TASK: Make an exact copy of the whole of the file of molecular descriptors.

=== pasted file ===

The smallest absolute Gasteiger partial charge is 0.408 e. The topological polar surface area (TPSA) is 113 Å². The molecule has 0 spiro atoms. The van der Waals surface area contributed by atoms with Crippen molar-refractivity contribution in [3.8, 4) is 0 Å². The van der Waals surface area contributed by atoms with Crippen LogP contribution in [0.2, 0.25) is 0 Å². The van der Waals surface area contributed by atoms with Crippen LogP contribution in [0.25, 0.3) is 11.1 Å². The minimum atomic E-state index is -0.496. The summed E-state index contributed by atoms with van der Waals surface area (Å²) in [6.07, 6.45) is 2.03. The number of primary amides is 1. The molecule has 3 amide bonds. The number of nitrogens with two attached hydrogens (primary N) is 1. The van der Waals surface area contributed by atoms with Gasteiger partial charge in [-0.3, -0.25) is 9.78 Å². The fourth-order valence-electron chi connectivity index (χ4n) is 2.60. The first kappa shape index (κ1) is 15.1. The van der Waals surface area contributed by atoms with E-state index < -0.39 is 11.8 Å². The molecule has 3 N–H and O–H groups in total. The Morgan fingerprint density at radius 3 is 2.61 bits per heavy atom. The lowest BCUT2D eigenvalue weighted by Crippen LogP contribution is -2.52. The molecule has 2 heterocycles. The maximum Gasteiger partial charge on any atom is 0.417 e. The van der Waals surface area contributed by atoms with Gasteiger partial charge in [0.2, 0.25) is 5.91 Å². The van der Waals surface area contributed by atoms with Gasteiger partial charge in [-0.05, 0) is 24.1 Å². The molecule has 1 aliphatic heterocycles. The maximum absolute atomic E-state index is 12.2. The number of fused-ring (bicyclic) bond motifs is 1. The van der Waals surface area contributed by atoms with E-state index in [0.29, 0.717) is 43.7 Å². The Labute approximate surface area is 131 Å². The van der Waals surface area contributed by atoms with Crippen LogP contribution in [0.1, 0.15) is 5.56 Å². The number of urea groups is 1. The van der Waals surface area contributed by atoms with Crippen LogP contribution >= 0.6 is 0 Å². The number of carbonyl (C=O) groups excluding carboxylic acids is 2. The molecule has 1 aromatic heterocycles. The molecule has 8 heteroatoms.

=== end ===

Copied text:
The smallest absolute Gasteiger partial charge is 0.408 e. The topological polar surface area (TPSA) is 113 Å². The molecule has 0 spiro atoms. The van der Waals surface area contributed by atoms with Crippen molar-refractivity contribution in [3.8, 4) is 0 Å². The van der Waals surface area contributed by atoms with Crippen LogP contribution in [0.2, 0.25) is 0 Å². The van der Waals surface area contributed by atoms with Crippen LogP contribution in [0.25, 0.3) is 11.1 Å². The minimum atomic E-state index is -0.496. The summed E-state index contributed by atoms with van der Waals surface area (Å²) in [6.07, 6.45) is 2.03. The number of primary amides is 1. The molecule has 3 amide bonds. The number of nitrogens with two attached hydrogens (primary N) is 1. The van der Waals surface area contributed by atoms with Gasteiger partial charge in [-0.3, -0.25) is 9.78 Å². The fourth-order valence-electron chi connectivity index (χ4n) is 2.60. The first kappa shape index (κ1) is 15.1. The van der Waals surface area contributed by atoms with E-state index < -0.39 is 11.8 Å². The molecule has 3 N–H and O–H groups in total. The Morgan fingerprint density at radius 3 is 2.61 bits per heavy atom. The lowest BCUT2D eigenvalue weighted by Crippen LogP contribution is -2.52. The molecule has 2 heterocycles. The maximum Gasteiger partial charge on any atom is 0.417 e. The van der Waals surface area contributed by atoms with Gasteiger partial charge in [0.2, 0.25) is 5.91 Å². The van der Waals surface area contributed by atoms with Gasteiger partial charge in [-0.05, 0) is 24.1 Å². The molecule has 1 aliphatic heterocycles. The maximum absolute atomic E-state index is 12.2. The number of fused-ring (bicyclic) bond motifs is 1. The van der Waals surface area contributed by atoms with E-state index in [0.29, 0.717) is 43.7 Å². The Labute approximate surface area is 131 Å². The van der Waals surface area contributed by atoms with Crippen LogP contribution in [0.1, 0.15) is 5.56 Å². The number of urea groups is 1. The van der Waals surface area contributed by atoms with Crippen LogP contribution >= 0.6 is 0 Å². The number of carbonyl (C=O) groups excluding carboxylic acids is 2. The molecule has 1 aromatic heterocycles. The molecule has 8 heteroatoms.